Murray CJ, Frenk J. A framework for assessing the performance of health systems. Bull World Health Organ 2000;78:717-31.
The World Health Report 2000: Health Systems: Improving Performance. Geneva: World health Organization; 2000. Available from: http://www.who.int/whr/2000/en/.
[Last accessed on 2014 Jul 30]
De Silva A, Valentine N. Measuring Responsiveness: Results of a Key Informants Survey in 35 Countries. GPE Discussion Paper Series: No. 21. Geneva: World Health Organization; 2000.
Okoronkwo IL, Onwujekwe OE, Ani FO. The long walk to universal health coverage: Patterns of inequities in the use of primary healthcare services in Enugu, Southeast Nigeria. BMC Health Serv Res 2014;14:132.
Baker JB, Liu L. The determinants of primary health care utilization: A comparison of three rural clinics in Southern Honduras. Geo J 2005;66:295-310.
Onwujekwe O, Obikeze E, Uzochukwu B, Okoronkwo I, Onwujekwe OC. Improving quality of malaria treatment services: Assessing inequities in consumers’ perceptions and providers’ behaviour in Nigeria. Int J Equity Health 2010;9:22.
Akin JS, Guilkey DK, Denton EH. Quality of services and demand for health care in Nigeria: A multinomial probit estimation. Soc Sci Med 1995;40:1527-37.
Ujunwa FA, Onwujekwe O, Chinawa JM. Health services utilization and costs of the insured and uninsured under the formal sector social health insurance scheme in Enugu metropolis South East Nigeria. Niger J Clin Pract 2014;17:331-5.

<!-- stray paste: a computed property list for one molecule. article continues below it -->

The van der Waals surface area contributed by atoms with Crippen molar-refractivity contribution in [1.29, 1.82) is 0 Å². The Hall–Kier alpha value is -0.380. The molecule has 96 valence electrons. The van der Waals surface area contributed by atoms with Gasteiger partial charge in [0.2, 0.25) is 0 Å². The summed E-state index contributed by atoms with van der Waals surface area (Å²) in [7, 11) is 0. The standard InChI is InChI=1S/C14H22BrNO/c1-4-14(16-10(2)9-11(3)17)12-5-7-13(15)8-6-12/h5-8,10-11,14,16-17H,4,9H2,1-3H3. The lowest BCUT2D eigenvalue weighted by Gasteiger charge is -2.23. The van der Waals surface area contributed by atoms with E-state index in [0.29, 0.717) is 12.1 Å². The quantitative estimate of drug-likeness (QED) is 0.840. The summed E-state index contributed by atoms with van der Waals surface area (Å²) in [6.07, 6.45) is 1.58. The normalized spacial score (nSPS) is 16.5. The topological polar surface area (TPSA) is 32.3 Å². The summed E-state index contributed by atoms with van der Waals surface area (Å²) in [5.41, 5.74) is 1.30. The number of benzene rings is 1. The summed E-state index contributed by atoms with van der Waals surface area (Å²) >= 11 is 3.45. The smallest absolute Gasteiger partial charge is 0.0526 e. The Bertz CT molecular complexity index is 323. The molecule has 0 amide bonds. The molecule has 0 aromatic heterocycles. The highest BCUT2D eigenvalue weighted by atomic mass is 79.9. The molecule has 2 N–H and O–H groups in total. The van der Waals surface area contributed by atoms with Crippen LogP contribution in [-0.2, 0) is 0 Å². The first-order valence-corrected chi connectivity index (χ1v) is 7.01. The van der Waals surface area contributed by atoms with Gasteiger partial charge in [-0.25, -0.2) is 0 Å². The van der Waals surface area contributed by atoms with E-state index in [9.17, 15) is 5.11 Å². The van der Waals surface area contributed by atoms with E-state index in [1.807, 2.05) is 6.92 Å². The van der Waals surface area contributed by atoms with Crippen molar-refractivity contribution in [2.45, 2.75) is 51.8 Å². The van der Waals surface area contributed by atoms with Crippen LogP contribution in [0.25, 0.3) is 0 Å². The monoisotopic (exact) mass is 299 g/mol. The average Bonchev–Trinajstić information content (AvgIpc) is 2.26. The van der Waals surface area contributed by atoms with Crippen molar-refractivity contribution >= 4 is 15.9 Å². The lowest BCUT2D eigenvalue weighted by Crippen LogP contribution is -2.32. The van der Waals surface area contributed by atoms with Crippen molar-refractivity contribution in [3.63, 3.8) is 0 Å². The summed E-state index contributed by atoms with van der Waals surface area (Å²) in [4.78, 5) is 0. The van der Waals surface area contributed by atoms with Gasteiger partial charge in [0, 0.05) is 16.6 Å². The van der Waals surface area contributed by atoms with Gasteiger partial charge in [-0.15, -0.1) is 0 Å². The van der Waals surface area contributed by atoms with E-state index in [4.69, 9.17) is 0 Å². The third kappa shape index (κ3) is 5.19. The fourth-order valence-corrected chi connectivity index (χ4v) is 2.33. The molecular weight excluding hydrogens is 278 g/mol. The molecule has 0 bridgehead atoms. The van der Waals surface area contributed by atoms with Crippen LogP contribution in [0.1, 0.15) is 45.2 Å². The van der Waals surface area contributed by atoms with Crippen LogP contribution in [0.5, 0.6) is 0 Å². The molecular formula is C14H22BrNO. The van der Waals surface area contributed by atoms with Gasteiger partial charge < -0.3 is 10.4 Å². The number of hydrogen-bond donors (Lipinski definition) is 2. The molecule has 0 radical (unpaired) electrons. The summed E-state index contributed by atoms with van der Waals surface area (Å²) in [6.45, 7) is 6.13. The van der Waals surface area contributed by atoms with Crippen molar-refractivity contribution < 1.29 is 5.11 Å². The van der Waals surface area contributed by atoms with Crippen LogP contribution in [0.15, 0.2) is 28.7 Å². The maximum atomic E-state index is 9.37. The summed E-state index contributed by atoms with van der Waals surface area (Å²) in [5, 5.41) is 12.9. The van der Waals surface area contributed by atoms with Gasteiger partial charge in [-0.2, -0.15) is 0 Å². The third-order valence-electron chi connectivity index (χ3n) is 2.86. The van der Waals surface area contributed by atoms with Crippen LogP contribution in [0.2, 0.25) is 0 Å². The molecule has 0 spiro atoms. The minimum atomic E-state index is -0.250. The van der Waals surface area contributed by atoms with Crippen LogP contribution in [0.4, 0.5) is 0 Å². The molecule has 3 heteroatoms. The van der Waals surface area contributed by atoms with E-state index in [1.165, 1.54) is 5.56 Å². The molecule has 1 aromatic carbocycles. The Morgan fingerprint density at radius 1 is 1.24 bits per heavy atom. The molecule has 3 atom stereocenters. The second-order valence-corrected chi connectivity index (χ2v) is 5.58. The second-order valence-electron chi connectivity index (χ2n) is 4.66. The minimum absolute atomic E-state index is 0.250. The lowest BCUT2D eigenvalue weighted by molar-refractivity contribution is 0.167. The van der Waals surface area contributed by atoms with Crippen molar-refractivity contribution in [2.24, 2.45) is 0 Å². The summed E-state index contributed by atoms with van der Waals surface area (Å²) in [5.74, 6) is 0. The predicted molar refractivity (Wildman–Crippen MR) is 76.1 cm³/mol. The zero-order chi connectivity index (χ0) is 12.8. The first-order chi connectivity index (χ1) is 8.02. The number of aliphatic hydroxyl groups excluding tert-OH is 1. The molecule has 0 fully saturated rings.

Ewelukwa O, Onoka C, Onwujekwe O. Viewing health expenditures, payment and coping mechanisms with an equity lens in Nigeria. BMC Health Serv Res 2013;13:87.
Onwujekwe O, Hanson K, Uzochukwu B. Examining inequities in incidence of catastrophic health expenditures on different healthcare services and health facilities in Nigeria. PLoS One 2012;7:e40811.
Mohammed S, Bermejo JL, Souares A, Sauerborn R, Dong H. Assessing responsiveness of health care services within a health insurance scheme in Nigeria: Users’ perspectives. BMC Health Serv Res 2013;13:502.
Adesanya T, Gbolahan O, Ghannam O, Miraldo M, Patel B, Verma R, et al.
Exploring the responsiveness of public and private hospitals in Lagos, Nigeria. J Public Health Res 2012;1:2-6.
Iloh GU, Ofoedu JN, Njoku PU, Odu FU, Ifedigbo CV, Iwuamanam KD. Evaluation of patients’ satisfaction with quality of care provided at the National Health Insurance Scheme clinic of a tertiary hospital in South-Eastern Nigeria. Niger J Clin Pract 2012;15:469-74.
Ustun TB, Chatterji S, Mechbal A, Murray CJ. The World Health Surveys. In: Murray CJ, Evans DB, editors. Health Systems Performance Assessment (Debates, Methods and Empiricism). 1st ed. Geneva: World Health Organization; 2003;p. 797-808.
Hsu CC, Chen L, Hu YW, Yip W, Shu CC. The dimensions of responsiveness of a health system: A Taiwanese perspective. BMC Public Health 2006;6:72.